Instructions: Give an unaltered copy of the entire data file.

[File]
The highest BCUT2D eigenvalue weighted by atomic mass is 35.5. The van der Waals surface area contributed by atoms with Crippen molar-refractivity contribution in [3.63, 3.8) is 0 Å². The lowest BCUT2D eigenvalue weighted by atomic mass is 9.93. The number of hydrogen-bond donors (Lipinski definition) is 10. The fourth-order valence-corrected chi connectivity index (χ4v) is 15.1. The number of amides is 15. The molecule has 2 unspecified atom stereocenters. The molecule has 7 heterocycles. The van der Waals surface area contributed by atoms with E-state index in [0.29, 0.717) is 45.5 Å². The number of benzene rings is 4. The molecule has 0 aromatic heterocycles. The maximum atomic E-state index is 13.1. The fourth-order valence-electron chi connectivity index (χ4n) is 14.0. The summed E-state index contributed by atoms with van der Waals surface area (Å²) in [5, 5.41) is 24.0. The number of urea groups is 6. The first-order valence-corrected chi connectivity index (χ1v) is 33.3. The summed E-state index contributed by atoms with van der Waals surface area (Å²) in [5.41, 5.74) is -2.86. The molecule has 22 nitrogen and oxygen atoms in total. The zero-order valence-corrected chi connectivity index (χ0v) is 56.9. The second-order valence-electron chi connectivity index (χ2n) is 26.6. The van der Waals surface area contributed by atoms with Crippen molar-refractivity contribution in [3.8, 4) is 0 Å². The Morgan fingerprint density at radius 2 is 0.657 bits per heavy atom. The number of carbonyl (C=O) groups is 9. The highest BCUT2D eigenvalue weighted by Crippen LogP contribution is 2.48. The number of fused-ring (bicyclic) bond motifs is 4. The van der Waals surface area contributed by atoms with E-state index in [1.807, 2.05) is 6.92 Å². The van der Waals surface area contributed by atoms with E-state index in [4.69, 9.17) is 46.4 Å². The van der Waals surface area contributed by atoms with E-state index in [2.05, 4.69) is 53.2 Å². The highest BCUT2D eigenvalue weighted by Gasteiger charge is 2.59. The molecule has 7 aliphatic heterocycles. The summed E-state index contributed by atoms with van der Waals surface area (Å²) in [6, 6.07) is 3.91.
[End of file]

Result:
The highest BCUT2D eigenvalue weighted by atomic mass is 35.5. The van der Waals surface area contributed by atoms with Crippen molar-refractivity contribution in [3.63, 3.8) is 0 Å². The lowest BCUT2D eigenvalue weighted by atomic mass is 9.93. The number of hydrogen-bond donors (Lipinski definition) is 10. The fourth-order valence-corrected chi connectivity index (χ4v) is 15.1. The number of amides is 15. The molecule has 2 unspecified atom stereocenters. The molecule has 7 heterocycles. The van der Waals surface area contributed by atoms with E-state index in [0.29, 0.717) is 45.5 Å². The number of benzene rings is 4. The molecule has 0 aromatic heterocycles. The maximum atomic E-state index is 13.1. The fourth-order valence-electron chi connectivity index (χ4n) is 14.0. The summed E-state index contributed by atoms with van der Waals surface area (Å²) in [5, 5.41) is 24.0. The number of urea groups is 6. The first-order valence-corrected chi connectivity index (χ1v) is 33.3. The summed E-state index contributed by atoms with van der Waals surface area (Å²) in [5.41, 5.74) is -2.86. The molecule has 22 nitrogen and oxygen atoms in total. The zero-order valence-corrected chi connectivity index (χ0v) is 56.9. The second-order valence-electron chi connectivity index (χ2n) is 26.6. The van der Waals surface area contributed by atoms with Crippen molar-refractivity contribution in [3.8, 4) is 0 Å². The Morgan fingerprint density at radius 2 is 0.657 bits per heavy atom. The number of carbonyl (C=O) groups is 9. The highest BCUT2D eigenvalue weighted by Crippen LogP contribution is 2.48. The number of fused-ring (bicyclic) bond motifs is 4. The van der Waals surface area contributed by atoms with E-state index in [1.807, 2.05) is 6.92 Å². The van der Waals surface area contributed by atoms with E-state index in [4.69, 9.17) is 46.4 Å². The van der Waals surface area contributed by atoms with E-state index in [2.05, 4.69) is 53.2 Å². The highest BCUT2D eigenvalue weighted by Gasteiger charge is 2.59. The molecule has 7 aliphatic heterocycles. The summed E-state index contributed by atoms with van der Waals surface area (Å²) in [6, 6.07) is 3.91.